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America's First Global Presidential Campaign

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America's sports have gone global -- and so has this year's presidential campaign. For the third time in the 21st Century, major league baseball opened its season in Japan. The New York Giants and Miami Dolphins played an NFL game in London's Wembley Stadium last year. Last season's NBA rosters had 76 players from overseas -- including stars like China's Yao Ming and Germany's Dirk Nowitzki. Hollywood movies are more dependent on international revenues in theaters and DVDs more than ever before. But the 2008 presidential campaign represents a new level of America's international interaction -- 2008 is the first truly global presidential campaign.

In previous campaigns, strategists did not want their candidates traveling outside of swing states, let alone the country. But for the first time, candidates are venturing outside the United States on the campaign trail. John McCain just returned from Latin America, emphasizing the importance of free trade; Barack Obama is headed off to the Middle East and Europe to demonstrate he can handle Iraq and go head to head with key world leaders. These travels abroad during the heat of a campaign signify the urgency and impact of international issues on the United States and how American politics no longer stops at the waters' edge.

This means that this election will not just be about the economy -- but rather the global economy. And both campaigns must now have a global plan. Both McCain and Obama recognize how inextricably linked our country's fortunes are to the rest of the world. But John McCain is stuck on President Bush's failed freedom agenda that has neither promoted democracy nor kept America safe. Much of this election's outcome will hang on whether Obama uses this global debate to forge a new American foreign policy which follows our sporting events and goes global. That means a policy that promotes the economic futures of other countries over Bush's freedom agenda. Only then can American ensure our own safety and economic success.

That means the next president must promote a global prosperity agenda. The new axis of evil is the common global threats that all nations face -- global warming, rising energy prices, poverty, global terrorist networks, and the spread of nuclear weapons. A prosperity agenda means putting a focus on getting back to the basics that impact people's lives around the world -- and that the security and prosperity of Americans is linked now more than ever before to the security and prosperity of others around the world.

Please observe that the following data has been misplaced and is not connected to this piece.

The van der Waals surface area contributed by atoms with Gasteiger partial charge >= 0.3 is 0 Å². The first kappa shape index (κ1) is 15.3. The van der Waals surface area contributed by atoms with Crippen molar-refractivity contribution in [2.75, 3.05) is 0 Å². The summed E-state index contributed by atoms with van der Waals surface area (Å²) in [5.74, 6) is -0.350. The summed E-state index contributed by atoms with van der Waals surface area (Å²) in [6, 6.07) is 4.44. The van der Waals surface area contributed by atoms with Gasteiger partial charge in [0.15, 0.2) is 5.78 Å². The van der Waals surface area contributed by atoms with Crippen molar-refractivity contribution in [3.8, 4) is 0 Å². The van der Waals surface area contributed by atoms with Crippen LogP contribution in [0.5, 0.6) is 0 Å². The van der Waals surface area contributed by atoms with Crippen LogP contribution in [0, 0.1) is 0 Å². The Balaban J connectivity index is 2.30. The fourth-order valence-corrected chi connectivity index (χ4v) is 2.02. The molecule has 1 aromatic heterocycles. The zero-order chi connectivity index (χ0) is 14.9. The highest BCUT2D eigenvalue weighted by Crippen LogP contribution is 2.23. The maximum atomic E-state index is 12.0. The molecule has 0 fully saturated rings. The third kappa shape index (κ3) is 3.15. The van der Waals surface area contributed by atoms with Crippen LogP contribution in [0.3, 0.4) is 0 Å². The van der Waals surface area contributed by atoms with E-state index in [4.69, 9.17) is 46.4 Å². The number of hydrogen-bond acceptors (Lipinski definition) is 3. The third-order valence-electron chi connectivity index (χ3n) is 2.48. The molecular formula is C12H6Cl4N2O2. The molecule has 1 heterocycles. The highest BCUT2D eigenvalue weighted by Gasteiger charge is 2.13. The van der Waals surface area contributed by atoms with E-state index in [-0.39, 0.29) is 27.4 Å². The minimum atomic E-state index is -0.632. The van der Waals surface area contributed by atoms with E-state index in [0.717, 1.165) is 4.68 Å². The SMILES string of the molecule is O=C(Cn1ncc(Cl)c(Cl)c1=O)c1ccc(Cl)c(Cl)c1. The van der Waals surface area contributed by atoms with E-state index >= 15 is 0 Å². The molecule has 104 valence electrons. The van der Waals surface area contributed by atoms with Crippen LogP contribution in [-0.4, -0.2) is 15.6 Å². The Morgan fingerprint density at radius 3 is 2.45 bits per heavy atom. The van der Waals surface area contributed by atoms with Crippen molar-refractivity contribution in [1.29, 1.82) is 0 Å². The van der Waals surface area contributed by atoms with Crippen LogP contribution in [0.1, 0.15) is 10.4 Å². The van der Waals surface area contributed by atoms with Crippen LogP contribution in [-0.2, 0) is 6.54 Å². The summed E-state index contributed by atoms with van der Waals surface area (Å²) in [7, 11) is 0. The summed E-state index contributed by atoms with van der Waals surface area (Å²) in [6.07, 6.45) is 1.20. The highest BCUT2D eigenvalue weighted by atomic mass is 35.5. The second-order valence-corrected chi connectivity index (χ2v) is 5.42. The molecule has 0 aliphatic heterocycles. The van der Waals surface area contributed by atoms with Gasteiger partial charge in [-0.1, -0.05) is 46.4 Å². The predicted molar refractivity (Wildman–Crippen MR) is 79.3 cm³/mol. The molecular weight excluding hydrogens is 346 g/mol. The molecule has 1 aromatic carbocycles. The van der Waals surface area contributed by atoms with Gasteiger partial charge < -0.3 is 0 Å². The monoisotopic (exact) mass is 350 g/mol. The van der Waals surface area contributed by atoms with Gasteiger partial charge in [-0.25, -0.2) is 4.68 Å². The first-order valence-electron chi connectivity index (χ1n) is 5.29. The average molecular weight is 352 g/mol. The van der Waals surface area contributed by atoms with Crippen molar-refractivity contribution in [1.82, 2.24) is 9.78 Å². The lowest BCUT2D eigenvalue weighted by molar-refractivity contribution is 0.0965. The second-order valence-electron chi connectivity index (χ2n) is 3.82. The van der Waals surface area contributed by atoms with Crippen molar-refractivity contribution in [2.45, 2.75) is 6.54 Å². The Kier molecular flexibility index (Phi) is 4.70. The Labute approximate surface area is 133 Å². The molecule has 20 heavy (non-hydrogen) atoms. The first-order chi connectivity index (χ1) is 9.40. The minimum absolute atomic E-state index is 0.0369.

Prosperity means different things to different people, but every human dreams of decent clothes, rewarding work, a good education, a nice and warm home, access to better technology (or any at all), and more time with his or her loved ones. Most of the obstacles to those goals in the world's most troubled areas are things the United States is comparatively well-equipped to handle: war, disease, economic decline, corruption, global warming, and a lack of start-up resources.

In today's dangerous world, the United States must again become the world's great persuader, not only its enforcer. To do so, America must act in a way that regains the world's trust -- using the full range of its considerable powers. The good news is that if it does so, America can quickly regain the political support it has lost around the world.

When America does the right thing, the world notices. For instance, favorable opinions of America in southeast Asia reached record lows during the first year after the United States started the Iraq War. Yet, that image began to rebound when America used its military and economic power to help the victims of the 2004 tsunami, which set off tidal waves that wiped out communities across the coastal areas of Asia and parts of Africa. America took the lead in providing military and logistical support, including $350 million in immediate humanitarian relief assistance. (For comparison, the United States spends twice that much money every day in Iraq.) The tide of anti-Americanism started to reverse overnight.

There are no quick fixes to repair the damage that was done over the last seven years. But if we stick to the basics of promoting prosperity, the world will once again begin to trust America. Only then will they be prepared to work with us to counter threats to our own prosperity. The presidential candidate that promotes a prosperity agenda will have the best chance to win the great American game of politics -- and keep America safe and secure once in office.

Nancy Soderberg is a former Ambassador to the United Nations and currently a Distinguished Visiting Scholar at the University of North Florida. Brian Katulis is a Senior Fellow at the Center for American Progress and has worked in nearly two dozen countries on projects that examine the impact of global changes.

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